Wesselman Nature Society is not a licensed rehab facility, and therefore cannot receive injured or orphaned animals of any kind. More times than not, the best answer to what to do if you come across any type of wildlife with no obvious signs of injury or illness is to leave it alone. Because we do understand the desire to aid animals that are in apparent trouble, a list of local rehabbers can be found here.
What To Do If You Find….
Depending on the season, birds found on the ground may be new young fallen out of the nest, or new fledglings learning to fly. The first thing to access is the bird’s feathers. Baby birds will usually still be covered mostly by white or grayish fluffy downy fuzz, whereas fledglings will usually have majority of their adults feathers. If the bird has downy and appears to have fallen out of the nest, look in the nearby trees , bushes and scrubs to see if you can easily spot a nest. If no nest can be found, or only part of the nest is left, you can line a coffee can or small basket with the nest remains and small towels. Then attach the makeshift nest to a branch. This will get the vulnerable baby off the ground. Also, the mom is probably close by and will be back to check on and feed the chick. Waterfowl chicks can simply be hidden within nearby brush until the mom returns.
If the bird appears to be older, but still on the ground, the best thing to do is to leave it alone. Unless there are obvious injuries or signs of illness, the bird will recover and attempt to fly again. Most fledglings can even climb back into the tree, if need be.
It is not uncommon to come across an unattended nest of baby bunnies, a den of skunk kits or even a little fawn in a field. Most times, the mothers will actually leave their young for periods throughout the day to forage for food. She will usually stay fairly close and even make regular trips back to the babies to check in. This is the main reason most young animals are born with camouflage and the instinct to stay put when mom is gone.
If you are experiencing various animals such as raccoons, skunks, opossum, and even deer within your neighborhood and yard, please DO NOT shoot or injure these animals. Please remember that it is us that are actually invading the natural habitats of many of these animals with urbanization. Therefore, a lot of wildlife have no other choice but to take up territory within areas of wilderness also inhabited by people. The best advice to aid in controlling the amount of interaction and sightings of these animals is to cut down of their foraging opportunities within your neighborhood. This includes bringing in any pet food that may be outside, securing trash bins and composting, and eliminating any obvious areas that could be used as den sites, such as under sheds and in attics.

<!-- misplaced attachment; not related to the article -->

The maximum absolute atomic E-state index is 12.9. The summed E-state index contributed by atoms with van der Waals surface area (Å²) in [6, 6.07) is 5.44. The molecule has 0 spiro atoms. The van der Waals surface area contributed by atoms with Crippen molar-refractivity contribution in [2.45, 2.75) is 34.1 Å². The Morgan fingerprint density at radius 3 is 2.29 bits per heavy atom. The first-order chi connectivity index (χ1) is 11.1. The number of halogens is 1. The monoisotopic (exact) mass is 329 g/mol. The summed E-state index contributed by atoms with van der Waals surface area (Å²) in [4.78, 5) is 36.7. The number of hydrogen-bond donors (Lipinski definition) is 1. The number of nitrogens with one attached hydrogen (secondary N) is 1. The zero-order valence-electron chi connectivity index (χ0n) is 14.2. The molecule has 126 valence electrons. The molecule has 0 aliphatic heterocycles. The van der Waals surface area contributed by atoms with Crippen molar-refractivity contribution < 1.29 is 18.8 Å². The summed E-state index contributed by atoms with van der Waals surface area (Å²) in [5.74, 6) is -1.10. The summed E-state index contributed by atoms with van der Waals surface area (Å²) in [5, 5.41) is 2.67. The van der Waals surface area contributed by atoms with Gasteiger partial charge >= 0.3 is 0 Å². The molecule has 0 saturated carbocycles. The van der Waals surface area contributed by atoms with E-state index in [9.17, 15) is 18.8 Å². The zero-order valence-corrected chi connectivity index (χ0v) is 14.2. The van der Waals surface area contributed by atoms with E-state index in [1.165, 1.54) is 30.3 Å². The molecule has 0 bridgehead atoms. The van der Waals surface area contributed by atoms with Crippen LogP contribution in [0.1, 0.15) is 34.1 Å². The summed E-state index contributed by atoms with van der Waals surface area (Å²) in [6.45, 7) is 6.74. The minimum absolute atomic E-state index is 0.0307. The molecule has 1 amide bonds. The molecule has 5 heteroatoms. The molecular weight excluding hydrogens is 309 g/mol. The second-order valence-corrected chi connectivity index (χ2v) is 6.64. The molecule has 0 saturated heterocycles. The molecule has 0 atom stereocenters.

If you find a turtle with a dome-shaped shell, it is a box turtle and spends majority of its time on land. Turtles that have a flatter shell and more webbed feet are aquatic turtles that are mainly found in wetlands or near lakes and ponds. In Indiana, it is actually illegal to pick up and/or keep an Eastern Box Turtle. Therefore, the only time that any turtle should be handled is to move it from off the road, in the direction it was heading. This law, along with the fact that turtles naturally have a built-in area map of the 3 sq mile home range in which they live, is the main reason you should never relocate a turtle. As a general rule, if you come across any type of snapping turtle, LEAVE IT ALONE and give it space. Most of the time, these animals will move on their own and are usually only aggressive if provoked.